Andreas Capellanus, in his work The Art of Courtly Love, specifies the rules required in courtly practice. One of the rules specifies the importance of an individual’s possession of ‘good character. ’ He states, “Good character is the one real requirement for worthiness of love” (Capellanus 115). Within Capellanus’ text, a manifestation of an individual’s possession of good character, specifically a male individual’s character, is his practice of chivalry.
The Knights Code of Chivalry was thereby a moral system which went beyond rules of combat and introduced the concept of Chivalrous conduct – qualities idealized by knighthood, such as bravery, courtesy, honor, and gallantry toward women. The ideals described in the Code of Chivalry were emphasized by the oaths and vows that were sworn in the Knighthood ceremonies of the Middle Ages. These sacred oaths of combat were combined with the ideals of chivalry and with strict rules of etiquette and conduct.
Chivalric practice thereby entails ‘the observation of elaborate precepts and formalities which serve to define aristocratic life in the heroism and probity of the past’ (Capellanus 116). An example of the workings of chivalric practice in the attainment of love is evident in Geoffrey of Monmouth’s account of King Arthur’s actions and decisions during his lifetime. Geoffrey of Monmouth, in his book The History of the Kings of Britain, describes Arthur to be an individual of “outstanding courage and generosity (whose) inborn goodness gave him such grace that he was loved by almost all the people” (212).
He states that King Arthur “developed such a code of courtliness in his household that…inspired peoples living far away to imitate him” (222). This code of courtliness which spread throughout the regions that reached Arthur’s conquests were based on the fundamentals of chivalry which required an individual’s display of strength, wealth and power. In the case of Arthur, the display of his strength was evident from his initial enthronement at Silchester where he was enthroned by ‘a vast multitude’ of individuals who admired and revered him for his courage (Geoffrey 212-213).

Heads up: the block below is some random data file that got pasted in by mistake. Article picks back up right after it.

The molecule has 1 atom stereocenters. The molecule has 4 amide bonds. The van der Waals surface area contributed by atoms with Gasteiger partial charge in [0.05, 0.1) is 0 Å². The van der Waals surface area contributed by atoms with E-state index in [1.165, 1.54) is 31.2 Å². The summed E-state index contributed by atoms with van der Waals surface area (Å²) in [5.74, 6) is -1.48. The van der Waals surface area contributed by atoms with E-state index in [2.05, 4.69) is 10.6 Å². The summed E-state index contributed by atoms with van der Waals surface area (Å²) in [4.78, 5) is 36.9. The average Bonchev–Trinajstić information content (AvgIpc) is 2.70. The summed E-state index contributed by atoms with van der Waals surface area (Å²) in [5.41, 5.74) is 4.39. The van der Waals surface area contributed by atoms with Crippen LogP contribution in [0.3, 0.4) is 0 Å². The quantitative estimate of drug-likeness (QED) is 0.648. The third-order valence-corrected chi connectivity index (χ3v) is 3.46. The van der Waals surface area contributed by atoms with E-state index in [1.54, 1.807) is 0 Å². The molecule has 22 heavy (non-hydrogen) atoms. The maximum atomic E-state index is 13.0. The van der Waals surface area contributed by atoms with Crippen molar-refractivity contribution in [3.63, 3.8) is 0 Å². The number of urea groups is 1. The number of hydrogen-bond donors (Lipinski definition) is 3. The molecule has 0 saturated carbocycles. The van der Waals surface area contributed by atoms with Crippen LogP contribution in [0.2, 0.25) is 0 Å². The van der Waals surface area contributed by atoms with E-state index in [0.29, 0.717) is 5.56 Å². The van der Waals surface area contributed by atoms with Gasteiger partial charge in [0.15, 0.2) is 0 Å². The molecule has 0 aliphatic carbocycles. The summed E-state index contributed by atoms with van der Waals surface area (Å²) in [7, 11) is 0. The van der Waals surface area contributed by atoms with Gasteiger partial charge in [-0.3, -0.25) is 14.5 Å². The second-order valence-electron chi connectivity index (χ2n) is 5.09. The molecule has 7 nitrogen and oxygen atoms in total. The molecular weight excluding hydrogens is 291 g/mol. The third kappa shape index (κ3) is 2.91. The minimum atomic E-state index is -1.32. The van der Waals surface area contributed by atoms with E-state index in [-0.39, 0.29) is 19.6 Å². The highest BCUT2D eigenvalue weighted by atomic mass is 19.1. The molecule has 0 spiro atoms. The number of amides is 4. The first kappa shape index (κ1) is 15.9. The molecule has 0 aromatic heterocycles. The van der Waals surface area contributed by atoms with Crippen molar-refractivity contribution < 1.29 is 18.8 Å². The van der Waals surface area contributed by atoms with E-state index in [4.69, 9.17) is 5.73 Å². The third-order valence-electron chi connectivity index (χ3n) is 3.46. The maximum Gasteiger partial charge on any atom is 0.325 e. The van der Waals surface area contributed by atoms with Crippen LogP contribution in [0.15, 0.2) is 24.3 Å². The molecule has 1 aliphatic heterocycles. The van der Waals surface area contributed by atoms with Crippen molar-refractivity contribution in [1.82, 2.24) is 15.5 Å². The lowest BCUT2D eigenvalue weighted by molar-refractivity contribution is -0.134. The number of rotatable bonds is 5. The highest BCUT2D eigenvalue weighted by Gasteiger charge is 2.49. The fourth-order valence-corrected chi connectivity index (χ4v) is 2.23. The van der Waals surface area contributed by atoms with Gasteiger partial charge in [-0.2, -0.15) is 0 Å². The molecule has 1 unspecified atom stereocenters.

This was also evident when he fought and defeated “a numberless horde” as he conquered the kingdom of Ireland (Geoffrey 221-222). The display of his wealth and power, on the other hand, is evident as his counsel was sought by the different individuals from other kingdoms (Geoffrey 222-223). It is interesting to note that there are certain aspects of Geoffrey of Monmouth’s account which leads to the conception of King Arthur as a demi-god. An example of this can be seen in his description of King Arthur’s sole defeat of the ‘numberless horde’ of Irishmen.
It is important to note that the ideals of chivalry were initially relevant to society in the Middle Ages because these knights upheld a standard of living which elevated society. The influential role the knights held during the Middle Ages was not achieved by chance; but by education, faith, and by strictly following the rules of chivalry. In the later period of the Middle Ages, the depiction of chivalry as a noble characteristic became necessary however since the late Middle Ages was characterized by the nobility’s slow decline in their possession of political power in the state.
By creating and perceiving previous noble individuals in a chivalric manner, the members of aristocratic families thereby enabled the continuance of their power within the eyes of the commoners. The use of chivalric tales as well as chivalric practices in order to achieve the public’s awe is still prevalent in today’s society as can be seen in the portrayal of actors in chivalric ways. Consider for example the case of Tom Cruise who is portrayed as a chivalric hero in his movies. This image is continually applied to Cruise even in his ‘real’ life.
As a result of this, some individuals chose to act or imitate Cruise’s behaviors and style. The problem with the manifestations and the use of chivalry in today’s society is thereby evident if one considers that as opposed to maintaining political power during the Middle Ages, chivalry is now used in line with the commodification of an individual’s desires and actions. For example, if one wishes to act and look like Cruise, it is necessary to watch his movies as well as buy the different magazines which presents a detailed account of his life as well as the life of his family.
This conception of chivalry in today’s society merely shows how the market dictates and determines the lives of its consumers. Other manifestations of chivalry in today’s society are closely related to etiquette and how a man treats a woman. Refraining from foul language, opening the door for a lady, and even killing a spider can be considered chivalrous acts. As society changes it incorporate concepts such as chivalry into individual’s lives.
Chivalry still exists in today’s society however its manifestations have changed if one compares it to the practice of chivalry in the past which merely shows that although social development enables the continuance of social practices, it does so in such a way that these practices become a far-cry from its original practice in the past. Works Cited Capellanus, Andreas. The Art of Courtly Love. Trans. Jan Ziolkowski. Columbia: Columbia UP, 2007. Geoffrey of Monmouth. The History of the Kings of Britain. Trans. Lewis Thorpe. London: Penguin Classics, 1966.
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